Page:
Another notable thing about Laura Marling is that she doesn’t do encores. But at least she’s straight-talking and warns the audience in advance. With two songs to go, she told us: “If you wanted an encore, then this is the last number. If you didn’t want an encore, then this is the second to last.”

As ever, she was true to her word. As we rose from our seats to pay tribute to her jaw-dropping talent, she jumped off the circular stage, hurried through the stalls and was gone before we had time to blink.

Sunday, 4 March 2012

Laura Marling plays Birmingham's Symphony Hall

The last time I went to a proper rock concert was years ago, when I saw Elton John take the Winter Gardens at Bournemouth by storm.

The audience was noisy but respectful, especially when he launched into mega-hits like Crocodile Rock and Goodbye Yellow Brick Road.

But if Laura Marling’s concert at Birmingham’s Symphony Hall on Friday night was anything to go by, today’s concert-goers are a far trickier proposition. It was the second day of her UK tour and not surprisingly, the gig was a sell-out. The singer has a voice that sends shivers down your spine and deservedly won the Brit award for best female solo artist in 2011. I saw her perform at Birmingham Cathedral in the autumn and she was mesmerising. This concert was different though – part of a fully-blown, countrywide tour, with supporting acts and a backing band.

Considering we’d all paid £25 a ticket to hear her sing, I couldn’t believe how annoying some some of the audience were. Scores of people trotted out to the loo midway through songs, clip-clopping down the aisle in noisy shoes. One ill-mannered man near the front kept bellowing “talk to us” in between songs (Marling doesn’t do the usual sort of chat), girls kept whooping (“you’ll have sore throats in the morning,” warned the singer) and at one bizarre point a dog barked.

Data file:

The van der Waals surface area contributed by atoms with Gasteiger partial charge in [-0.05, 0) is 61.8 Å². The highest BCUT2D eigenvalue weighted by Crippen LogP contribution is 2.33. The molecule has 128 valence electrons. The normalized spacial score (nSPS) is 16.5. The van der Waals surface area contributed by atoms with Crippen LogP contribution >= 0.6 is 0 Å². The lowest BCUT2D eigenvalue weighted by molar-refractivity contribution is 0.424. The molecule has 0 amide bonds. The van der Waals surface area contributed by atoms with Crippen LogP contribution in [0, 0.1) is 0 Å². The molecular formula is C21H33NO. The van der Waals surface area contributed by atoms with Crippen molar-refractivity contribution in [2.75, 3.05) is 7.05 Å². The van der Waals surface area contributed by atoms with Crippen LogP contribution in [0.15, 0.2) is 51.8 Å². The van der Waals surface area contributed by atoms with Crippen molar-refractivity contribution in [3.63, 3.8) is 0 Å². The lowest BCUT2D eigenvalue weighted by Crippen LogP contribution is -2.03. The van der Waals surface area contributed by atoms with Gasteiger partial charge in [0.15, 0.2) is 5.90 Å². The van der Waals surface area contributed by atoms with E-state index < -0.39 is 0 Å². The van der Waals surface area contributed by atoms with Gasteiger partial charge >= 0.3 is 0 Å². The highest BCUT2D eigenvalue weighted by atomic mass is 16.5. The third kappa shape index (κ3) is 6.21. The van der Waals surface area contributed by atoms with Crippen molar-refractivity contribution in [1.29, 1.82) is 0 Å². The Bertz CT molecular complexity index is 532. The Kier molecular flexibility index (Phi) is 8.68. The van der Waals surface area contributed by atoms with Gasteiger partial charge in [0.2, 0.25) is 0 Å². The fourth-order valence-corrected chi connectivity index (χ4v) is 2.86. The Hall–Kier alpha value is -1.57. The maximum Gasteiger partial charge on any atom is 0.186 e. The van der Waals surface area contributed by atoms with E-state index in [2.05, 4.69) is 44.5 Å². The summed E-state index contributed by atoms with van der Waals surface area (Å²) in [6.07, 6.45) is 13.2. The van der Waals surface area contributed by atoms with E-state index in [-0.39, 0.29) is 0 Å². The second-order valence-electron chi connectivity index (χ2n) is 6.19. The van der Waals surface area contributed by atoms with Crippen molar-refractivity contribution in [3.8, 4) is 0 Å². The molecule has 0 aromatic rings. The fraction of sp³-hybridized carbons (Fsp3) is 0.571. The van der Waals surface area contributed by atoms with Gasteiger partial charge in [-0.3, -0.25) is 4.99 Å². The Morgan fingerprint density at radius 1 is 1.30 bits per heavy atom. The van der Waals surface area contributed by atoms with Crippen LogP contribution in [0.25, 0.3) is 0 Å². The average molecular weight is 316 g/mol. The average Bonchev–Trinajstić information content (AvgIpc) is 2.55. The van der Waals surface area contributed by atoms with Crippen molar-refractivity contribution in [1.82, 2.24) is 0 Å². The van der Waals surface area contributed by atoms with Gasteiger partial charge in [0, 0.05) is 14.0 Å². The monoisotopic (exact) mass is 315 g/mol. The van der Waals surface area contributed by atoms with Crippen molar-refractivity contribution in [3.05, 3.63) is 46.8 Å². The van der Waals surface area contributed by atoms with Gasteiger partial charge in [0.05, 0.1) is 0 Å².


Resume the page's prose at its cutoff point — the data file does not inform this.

But Marling and her band, professional to the core, kept their cool and kept belting out the music. Once I’d managed to ignore the infuriating people, I sat back and enjoyed songs like the haunting Goodbye England (Covered in Snow), Sophia and a new number called I am the Master Hunter.

The whole experience made me admire the 22-year-old singer even more. It struck me, too, that if actors had to contend with the yelling, mobile phones, dogs, whoops and rudeness, they’d storm offstage in a trice. The self-possessed Laura Marling, however, soldiered impressively on and turned out a sterling performance. If you get the chance, go and see her in concert. It’s a treat.

Wednesday, 4 January 2012

Laura Marling, Saunton Sands and the last day of the holidays

It’s the last day of the holidays and everyone’s feeling grumpy. So grumpy that you could cut the air with a knife. My son’s revising polymers (I’m not sure what they even are) and my daughter’s trying to write an essay on nineteenth century French philosophy.

Our Cumbrian Christmas (above) seems another world away. Tomorrow my son will be back at school and my daughter will catch the Oxford Tube back to university. We always check the dates extra carefully after the debacle of a few years ago when I put my daughter on the school bus the day before term actually started. She was halfway to Oxford by the time she realised none of her friends had got on the bus. She’s never lived it down – her pal Holly was still teasing her about it on New Year’s Eve, seven years later.